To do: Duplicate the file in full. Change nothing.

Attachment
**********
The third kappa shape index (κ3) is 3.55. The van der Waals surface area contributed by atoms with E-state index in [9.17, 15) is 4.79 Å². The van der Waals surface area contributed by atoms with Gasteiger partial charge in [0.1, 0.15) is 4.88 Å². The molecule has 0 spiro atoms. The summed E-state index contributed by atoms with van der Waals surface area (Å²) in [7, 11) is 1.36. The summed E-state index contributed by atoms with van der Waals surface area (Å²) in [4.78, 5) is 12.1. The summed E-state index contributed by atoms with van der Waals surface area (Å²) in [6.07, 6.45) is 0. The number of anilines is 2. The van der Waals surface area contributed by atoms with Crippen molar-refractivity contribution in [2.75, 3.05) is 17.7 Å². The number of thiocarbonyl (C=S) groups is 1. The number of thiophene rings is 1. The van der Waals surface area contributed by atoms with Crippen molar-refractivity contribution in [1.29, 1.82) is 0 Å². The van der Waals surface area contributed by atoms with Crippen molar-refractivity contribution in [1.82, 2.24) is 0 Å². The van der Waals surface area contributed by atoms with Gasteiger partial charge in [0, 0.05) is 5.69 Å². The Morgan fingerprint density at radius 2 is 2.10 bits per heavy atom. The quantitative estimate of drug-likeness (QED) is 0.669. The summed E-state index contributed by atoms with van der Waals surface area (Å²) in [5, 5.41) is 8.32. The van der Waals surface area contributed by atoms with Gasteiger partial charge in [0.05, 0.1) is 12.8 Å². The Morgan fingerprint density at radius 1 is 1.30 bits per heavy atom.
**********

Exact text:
The third kappa shape index (κ3) is 3.55. The van der Waals surface area contributed by atoms with E-state index in [9.17, 15) is 4.79 Å². The van der Waals surface area contributed by atoms with Gasteiger partial charge in [0.1, 0.15) is 4.88 Å². The molecule has 0 spiro atoms. The summed E-state index contributed by atoms with van der Waals surface area (Å²) in [7, 11) is 1.36. The summed E-state index contributed by atoms with van der Waals surface area (Å²) in [4.78, 5) is 12.1. The summed E-state index contributed by atoms with van der Waals surface area (Å²) in [6.07, 6.45) is 0. The number of anilines is 2. The van der Waals surface area contributed by atoms with Crippen molar-refractivity contribution in [2.75, 3.05) is 17.7 Å². The number of thiocarbonyl (C=S) groups is 1. The number of thiophene rings is 1. The van der Waals surface area contributed by atoms with Crippen molar-refractivity contribution in [1.29, 1.82) is 0 Å². The van der Waals surface area contributed by atoms with Crippen molar-refractivity contribution in [1.82, 2.24) is 0 Å². The van der Waals surface area contributed by atoms with Gasteiger partial charge in [0, 0.05) is 5.69 Å². The Morgan fingerprint density at radius 2 is 2.10 bits per heavy atom. The quantitative estimate of drug-likeness (QED) is 0.669. The summed E-state index contributed by atoms with van der Waals surface area (Å²) in [5, 5.41) is 8.32. The van der Waals surface area contributed by atoms with Gasteiger partial charge in [0.05, 0.1) is 12.8 Å². The Morgan fingerprint density at radius 1 is 1.30 bits per heavy atom.